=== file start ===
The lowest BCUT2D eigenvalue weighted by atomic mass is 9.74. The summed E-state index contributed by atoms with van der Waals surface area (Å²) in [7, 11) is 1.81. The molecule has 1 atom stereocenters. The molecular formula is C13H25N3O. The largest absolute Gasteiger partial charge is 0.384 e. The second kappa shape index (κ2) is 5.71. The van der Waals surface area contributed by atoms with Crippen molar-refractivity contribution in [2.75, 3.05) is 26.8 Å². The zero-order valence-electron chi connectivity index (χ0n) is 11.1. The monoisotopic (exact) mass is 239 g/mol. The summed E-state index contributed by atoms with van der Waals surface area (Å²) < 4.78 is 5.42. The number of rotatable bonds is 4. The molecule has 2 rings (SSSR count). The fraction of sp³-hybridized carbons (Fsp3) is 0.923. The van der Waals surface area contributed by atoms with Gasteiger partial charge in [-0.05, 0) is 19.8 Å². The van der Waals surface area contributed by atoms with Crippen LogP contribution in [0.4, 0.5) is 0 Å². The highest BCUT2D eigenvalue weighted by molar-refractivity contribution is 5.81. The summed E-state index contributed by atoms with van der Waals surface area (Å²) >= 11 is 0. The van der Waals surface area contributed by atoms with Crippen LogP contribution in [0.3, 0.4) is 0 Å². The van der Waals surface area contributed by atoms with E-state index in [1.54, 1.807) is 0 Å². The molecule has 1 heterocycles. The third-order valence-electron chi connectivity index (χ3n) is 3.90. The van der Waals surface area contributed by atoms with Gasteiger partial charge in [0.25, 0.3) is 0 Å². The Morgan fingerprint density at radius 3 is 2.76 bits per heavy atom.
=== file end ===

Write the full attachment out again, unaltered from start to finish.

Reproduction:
The lowest BCUT2D eigenvalue weighted by atomic mass is 9.74. The summed E-state index contributed by atoms with van der Waals surface area (Å²) in [7, 11) is 1.81. The molecule has 1 atom stereocenters. The molecular formula is C13H25N3O. The largest absolute Gasteiger partial charge is 0.384 e. The second kappa shape index (κ2) is 5.71. The van der Waals surface area contributed by atoms with Crippen molar-refractivity contribution in [2.75, 3.05) is 26.8 Å². The zero-order valence-electron chi connectivity index (χ0n) is 11.1. The monoisotopic (exact) mass is 239 g/mol. The summed E-state index contributed by atoms with van der Waals surface area (Å²) < 4.78 is 5.42. The number of rotatable bonds is 4. The molecule has 2 rings (SSSR count). The fraction of sp³-hybridized carbons (Fsp3) is 0.923. The van der Waals surface area contributed by atoms with Gasteiger partial charge in [-0.05, 0) is 19.8 Å². The van der Waals surface area contributed by atoms with Crippen LogP contribution in [0.4, 0.5) is 0 Å². The highest BCUT2D eigenvalue weighted by molar-refractivity contribution is 5.81. The summed E-state index contributed by atoms with van der Waals surface area (Å²) >= 11 is 0. The van der Waals surface area contributed by atoms with Crippen LogP contribution in [0.3, 0.4) is 0 Å². The van der Waals surface area contributed by atoms with E-state index in [1.54, 1.807) is 0 Å². The molecule has 1 heterocycles. The third-order valence-electron chi connectivity index (χ3n) is 3.90. The van der Waals surface area contributed by atoms with Gasteiger partial charge in [0.25, 0.3) is 0 Å². The Morgan fingerprint density at radius 3 is 2.76 bits per heavy atom.